In the early 1970s, the Finnish province of North Karelia had one of the world’s highest death rates from heart disease.
Responding to an appeal from the community, local authorities partnered with the World Health Organization to launch the North Karelia Project, a community-wide effort to change the physical and social environment to promote healthier behaviors and save lives.
Project director Pekka Puska, a physician, researcher, and member of the Finnish parliament, recently spoke to a Harvard T.H. Chan School of Public Health audience about the project’s history and its implications for global cardiovascular disease prevention and policy.
Puska delivered the 14th Annual Stare-Hegsted Lecture on October 29 in Kresge G-2. The event, sponsored by the Department of Nutrition, honors two of the department’s founders, Fredrick Stare and D. Mark Hegsted.
The North Karelia Project was launched in 1972 and officially ended 25 years later. While its initial goal was to reduce smoking and saturated fat in the diet, it later added increasing consumption of fruits and vegetables. Behavioral change is complicated, Puska said. It requires more than simply giving people information about healthy behavior—you have to make the environment healthier.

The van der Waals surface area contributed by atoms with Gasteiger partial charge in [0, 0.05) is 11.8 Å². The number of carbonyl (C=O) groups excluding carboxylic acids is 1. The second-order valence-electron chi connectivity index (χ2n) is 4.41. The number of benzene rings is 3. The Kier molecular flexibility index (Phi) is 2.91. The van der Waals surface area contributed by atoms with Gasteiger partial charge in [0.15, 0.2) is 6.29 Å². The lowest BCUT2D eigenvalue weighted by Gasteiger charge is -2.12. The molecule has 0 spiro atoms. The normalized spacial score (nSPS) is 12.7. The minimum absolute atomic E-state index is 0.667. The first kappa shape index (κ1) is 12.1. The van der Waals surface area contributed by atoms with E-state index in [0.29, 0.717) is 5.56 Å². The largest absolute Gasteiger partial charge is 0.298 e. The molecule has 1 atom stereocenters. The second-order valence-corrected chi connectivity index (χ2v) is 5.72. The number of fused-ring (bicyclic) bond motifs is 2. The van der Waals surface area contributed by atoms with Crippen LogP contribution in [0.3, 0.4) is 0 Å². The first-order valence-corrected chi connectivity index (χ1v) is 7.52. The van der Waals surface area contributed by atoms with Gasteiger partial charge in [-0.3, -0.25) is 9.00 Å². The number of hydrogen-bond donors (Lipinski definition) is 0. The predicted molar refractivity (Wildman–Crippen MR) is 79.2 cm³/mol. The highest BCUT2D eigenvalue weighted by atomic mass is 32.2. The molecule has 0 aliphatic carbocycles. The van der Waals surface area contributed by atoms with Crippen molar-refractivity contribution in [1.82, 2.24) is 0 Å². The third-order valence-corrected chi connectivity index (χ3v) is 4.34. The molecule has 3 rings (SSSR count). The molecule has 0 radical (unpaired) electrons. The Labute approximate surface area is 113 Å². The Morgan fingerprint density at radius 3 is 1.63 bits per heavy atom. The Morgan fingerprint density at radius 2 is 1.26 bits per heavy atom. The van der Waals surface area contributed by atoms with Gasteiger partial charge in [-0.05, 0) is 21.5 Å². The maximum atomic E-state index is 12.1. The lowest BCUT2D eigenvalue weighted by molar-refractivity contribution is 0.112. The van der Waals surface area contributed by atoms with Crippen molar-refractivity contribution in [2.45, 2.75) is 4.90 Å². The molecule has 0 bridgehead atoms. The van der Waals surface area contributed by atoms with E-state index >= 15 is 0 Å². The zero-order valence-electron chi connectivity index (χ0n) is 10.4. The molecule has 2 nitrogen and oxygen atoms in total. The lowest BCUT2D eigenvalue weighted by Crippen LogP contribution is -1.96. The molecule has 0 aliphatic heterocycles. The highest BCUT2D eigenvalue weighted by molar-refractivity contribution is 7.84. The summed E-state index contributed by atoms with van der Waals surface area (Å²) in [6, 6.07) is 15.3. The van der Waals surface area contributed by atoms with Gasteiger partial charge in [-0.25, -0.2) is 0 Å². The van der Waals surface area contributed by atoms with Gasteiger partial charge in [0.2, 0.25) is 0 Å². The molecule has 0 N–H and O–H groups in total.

During the project, researchers met with residents and enlisted the help of local groups like hunting clubs and church congregations. They made school lunch programs more nutritious and encouraged local sausage makers to reduce sodium and fat in their products. The helped get legislation passed in the province to ban tobacco advertising and cut dairy subsidies, and promoted local berry farming and cultivation of rapeseed for heart-healthy canola oil.
The project had marked success in reducing smoking and salt and butter consumption, and in getting residents to eat more fruits and vegetables. As a result, deaths from heart disease and other non-communicable diseases (NCDs) declined, and more residents reported on surveys that they felt healthy. Since the start of the project, the population of North Karelia has gained 10 more healthy years of life, Puska said.
The project demonstrates that population-based strategies to influence lifestyle risks are the most cost effective and sustainable way to prevent NCDs and promote healthy aging, Puska said. While personal responsibility is vital for good health, Puska said, public health can help by making it less of a burden to make a healthy choice.
Article published courtesy of Harvard T.H. Chan School of Public Health